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NEWSLETTER

Fly fishing, blackout periods, and discarded ballots.

  • Part-time adjunct faculty at Duquesne University attempt to unionize, and the NLRB declares the United Steel, Paper and Forestry, Rubber, Manufacturing, Allied-Industrial and Service Workers International Union as their exclusive bargaining unit, presumably because adjuncts grade papers (NB: Your editor does not understand labor law). Duquesne, a “Catholic University in the Spiritan Tradition,” refuses to bargain with the union. An unfair labor practice? D.C. Circuit: Nope, the NLRB lacks jurisdiction over disputes between religiously affiliated nonprofit schools and their faculty. Dissent: Maybe if the adjuncts were fulfilling a religious role, but a categorical exemption sweeps too broadly.
  • Under the Violence Against Women Act, aliens who are subject to removal can seek cancellation of removal if they are victims of domestic violence by a U.S. citizen spouse. To be eligible, the person seeking cancellation cannot have a criminal conviction unless the crime was connected to the alien’s having been abused or subject to extreme cruelty. Is the statute broad enough to cover punching your husband’s mistress in the nose? Third Circuit: In this case, the husband’s repeated adultery was part of the extreme cruelty, and socking the mistress was connected to it. Removal canceled.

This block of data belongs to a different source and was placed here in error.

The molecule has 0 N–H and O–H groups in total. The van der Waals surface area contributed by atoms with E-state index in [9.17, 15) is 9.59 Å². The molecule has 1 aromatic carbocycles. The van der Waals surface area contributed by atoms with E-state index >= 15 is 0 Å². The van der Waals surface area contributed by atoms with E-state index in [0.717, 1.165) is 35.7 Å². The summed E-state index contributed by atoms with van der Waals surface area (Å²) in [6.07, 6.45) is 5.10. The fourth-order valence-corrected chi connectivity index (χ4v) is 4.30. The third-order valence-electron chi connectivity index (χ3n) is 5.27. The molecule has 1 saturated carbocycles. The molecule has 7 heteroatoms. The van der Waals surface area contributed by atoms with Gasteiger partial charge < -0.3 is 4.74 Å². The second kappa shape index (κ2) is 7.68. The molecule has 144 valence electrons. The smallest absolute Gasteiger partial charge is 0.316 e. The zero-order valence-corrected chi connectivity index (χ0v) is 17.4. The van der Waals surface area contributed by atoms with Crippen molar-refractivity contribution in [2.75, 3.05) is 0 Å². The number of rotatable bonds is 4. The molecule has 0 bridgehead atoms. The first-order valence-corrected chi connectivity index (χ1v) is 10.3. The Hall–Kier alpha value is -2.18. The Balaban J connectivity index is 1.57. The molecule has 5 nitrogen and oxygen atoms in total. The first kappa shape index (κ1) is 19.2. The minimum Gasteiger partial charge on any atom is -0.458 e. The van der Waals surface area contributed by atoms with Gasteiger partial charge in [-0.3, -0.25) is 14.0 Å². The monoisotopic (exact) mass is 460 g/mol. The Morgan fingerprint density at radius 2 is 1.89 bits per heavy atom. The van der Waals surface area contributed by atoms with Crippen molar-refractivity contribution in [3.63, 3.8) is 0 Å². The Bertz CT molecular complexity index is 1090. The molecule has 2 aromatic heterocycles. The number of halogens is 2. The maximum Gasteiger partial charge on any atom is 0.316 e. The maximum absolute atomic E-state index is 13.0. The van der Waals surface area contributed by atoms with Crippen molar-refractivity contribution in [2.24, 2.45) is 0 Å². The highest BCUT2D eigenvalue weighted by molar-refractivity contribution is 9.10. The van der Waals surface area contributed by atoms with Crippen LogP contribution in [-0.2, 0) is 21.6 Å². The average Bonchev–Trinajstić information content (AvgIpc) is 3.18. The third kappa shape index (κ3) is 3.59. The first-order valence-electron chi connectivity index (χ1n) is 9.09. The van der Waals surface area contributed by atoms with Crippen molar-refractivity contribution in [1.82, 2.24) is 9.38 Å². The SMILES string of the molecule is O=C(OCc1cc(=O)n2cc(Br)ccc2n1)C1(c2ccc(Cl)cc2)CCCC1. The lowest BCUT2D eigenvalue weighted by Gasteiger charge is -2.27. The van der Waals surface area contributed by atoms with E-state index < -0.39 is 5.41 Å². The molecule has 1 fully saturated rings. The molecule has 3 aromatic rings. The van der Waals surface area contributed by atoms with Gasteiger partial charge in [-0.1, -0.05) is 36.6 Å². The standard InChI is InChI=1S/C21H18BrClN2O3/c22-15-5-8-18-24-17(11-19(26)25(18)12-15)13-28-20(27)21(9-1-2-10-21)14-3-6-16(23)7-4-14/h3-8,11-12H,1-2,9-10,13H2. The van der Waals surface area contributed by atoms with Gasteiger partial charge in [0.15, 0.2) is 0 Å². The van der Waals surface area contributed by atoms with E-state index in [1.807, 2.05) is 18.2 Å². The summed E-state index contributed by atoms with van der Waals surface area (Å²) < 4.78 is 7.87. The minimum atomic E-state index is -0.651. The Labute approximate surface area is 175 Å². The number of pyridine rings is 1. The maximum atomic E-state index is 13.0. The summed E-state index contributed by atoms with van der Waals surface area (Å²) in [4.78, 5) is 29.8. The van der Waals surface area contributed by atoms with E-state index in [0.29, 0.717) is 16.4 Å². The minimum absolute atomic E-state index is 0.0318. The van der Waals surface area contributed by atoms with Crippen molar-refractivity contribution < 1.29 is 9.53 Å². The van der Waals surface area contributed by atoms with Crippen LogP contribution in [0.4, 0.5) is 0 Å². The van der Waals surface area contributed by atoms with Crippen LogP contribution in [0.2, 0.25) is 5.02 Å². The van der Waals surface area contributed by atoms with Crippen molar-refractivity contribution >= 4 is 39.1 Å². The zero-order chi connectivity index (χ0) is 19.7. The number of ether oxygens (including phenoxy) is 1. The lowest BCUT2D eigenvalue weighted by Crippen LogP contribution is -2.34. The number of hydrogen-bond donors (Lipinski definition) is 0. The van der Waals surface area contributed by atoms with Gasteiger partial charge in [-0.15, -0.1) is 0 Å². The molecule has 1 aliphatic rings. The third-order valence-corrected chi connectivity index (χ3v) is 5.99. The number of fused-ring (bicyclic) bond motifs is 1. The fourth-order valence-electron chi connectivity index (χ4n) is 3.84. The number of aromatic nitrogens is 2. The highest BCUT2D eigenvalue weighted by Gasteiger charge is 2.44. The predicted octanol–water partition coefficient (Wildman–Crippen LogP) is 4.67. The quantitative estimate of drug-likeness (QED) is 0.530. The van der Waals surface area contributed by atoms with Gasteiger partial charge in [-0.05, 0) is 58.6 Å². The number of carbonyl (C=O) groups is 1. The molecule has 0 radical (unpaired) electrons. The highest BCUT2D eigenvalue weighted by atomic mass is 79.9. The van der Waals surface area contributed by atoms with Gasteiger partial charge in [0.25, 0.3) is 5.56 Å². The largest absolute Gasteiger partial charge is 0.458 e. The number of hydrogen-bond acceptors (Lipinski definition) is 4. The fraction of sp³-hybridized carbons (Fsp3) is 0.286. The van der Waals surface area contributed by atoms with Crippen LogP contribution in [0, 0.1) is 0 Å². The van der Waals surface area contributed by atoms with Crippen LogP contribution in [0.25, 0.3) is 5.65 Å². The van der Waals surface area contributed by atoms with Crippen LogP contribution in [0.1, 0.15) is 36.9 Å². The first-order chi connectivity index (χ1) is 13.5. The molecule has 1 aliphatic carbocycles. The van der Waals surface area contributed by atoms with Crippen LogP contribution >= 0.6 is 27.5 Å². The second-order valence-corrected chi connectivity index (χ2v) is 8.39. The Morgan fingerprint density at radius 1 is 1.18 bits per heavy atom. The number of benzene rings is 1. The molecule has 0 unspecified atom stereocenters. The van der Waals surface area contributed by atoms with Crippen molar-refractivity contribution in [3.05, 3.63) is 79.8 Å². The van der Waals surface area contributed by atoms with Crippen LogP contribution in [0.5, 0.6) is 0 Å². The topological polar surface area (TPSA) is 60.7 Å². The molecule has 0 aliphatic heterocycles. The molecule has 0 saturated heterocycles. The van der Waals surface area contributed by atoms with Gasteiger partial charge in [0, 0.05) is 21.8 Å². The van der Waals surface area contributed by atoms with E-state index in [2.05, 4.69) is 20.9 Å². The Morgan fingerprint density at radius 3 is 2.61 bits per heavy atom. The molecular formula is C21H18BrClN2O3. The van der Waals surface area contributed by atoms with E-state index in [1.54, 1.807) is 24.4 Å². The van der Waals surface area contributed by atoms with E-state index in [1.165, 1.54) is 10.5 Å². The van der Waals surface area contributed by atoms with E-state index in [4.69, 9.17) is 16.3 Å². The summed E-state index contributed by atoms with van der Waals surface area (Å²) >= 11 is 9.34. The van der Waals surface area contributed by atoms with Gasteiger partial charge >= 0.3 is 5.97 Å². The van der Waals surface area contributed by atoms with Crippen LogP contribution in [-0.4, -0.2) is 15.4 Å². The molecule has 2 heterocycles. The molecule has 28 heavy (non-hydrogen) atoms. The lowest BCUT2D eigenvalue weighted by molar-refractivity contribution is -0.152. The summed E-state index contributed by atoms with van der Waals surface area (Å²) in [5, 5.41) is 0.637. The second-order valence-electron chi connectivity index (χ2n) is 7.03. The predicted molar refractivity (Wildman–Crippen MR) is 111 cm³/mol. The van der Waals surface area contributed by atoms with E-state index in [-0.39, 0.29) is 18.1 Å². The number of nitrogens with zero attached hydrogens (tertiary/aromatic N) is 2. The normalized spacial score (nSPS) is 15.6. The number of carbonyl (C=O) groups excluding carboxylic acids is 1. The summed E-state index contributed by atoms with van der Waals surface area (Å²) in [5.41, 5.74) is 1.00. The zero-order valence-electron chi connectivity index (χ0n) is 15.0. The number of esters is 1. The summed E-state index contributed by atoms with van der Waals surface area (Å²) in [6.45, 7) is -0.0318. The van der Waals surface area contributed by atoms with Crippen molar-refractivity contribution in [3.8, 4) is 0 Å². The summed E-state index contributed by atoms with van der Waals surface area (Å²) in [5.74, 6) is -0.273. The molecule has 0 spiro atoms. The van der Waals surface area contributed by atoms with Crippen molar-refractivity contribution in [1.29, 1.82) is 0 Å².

• Getaway driver for a string of five robberies is convicted of five counts of “aiding and abetting the use of a firearm during and in relation to a crime of violence” and one count of being a felon in possession, is sentenced to 124.5 years in prison (his co-defendant in the robberies, by contrast, has already completed his sentence). Defying all odds, he convinces the Supreme Court to vacate his sentence not once, but twice, requiring the Sixth Circuit to reconsider his sentence. Sixth Circuit: We got it right the first two times. An intervening change in the law that would have reduced his firearm charges to 35 years instead of 107 doesn’t apply retrospectively.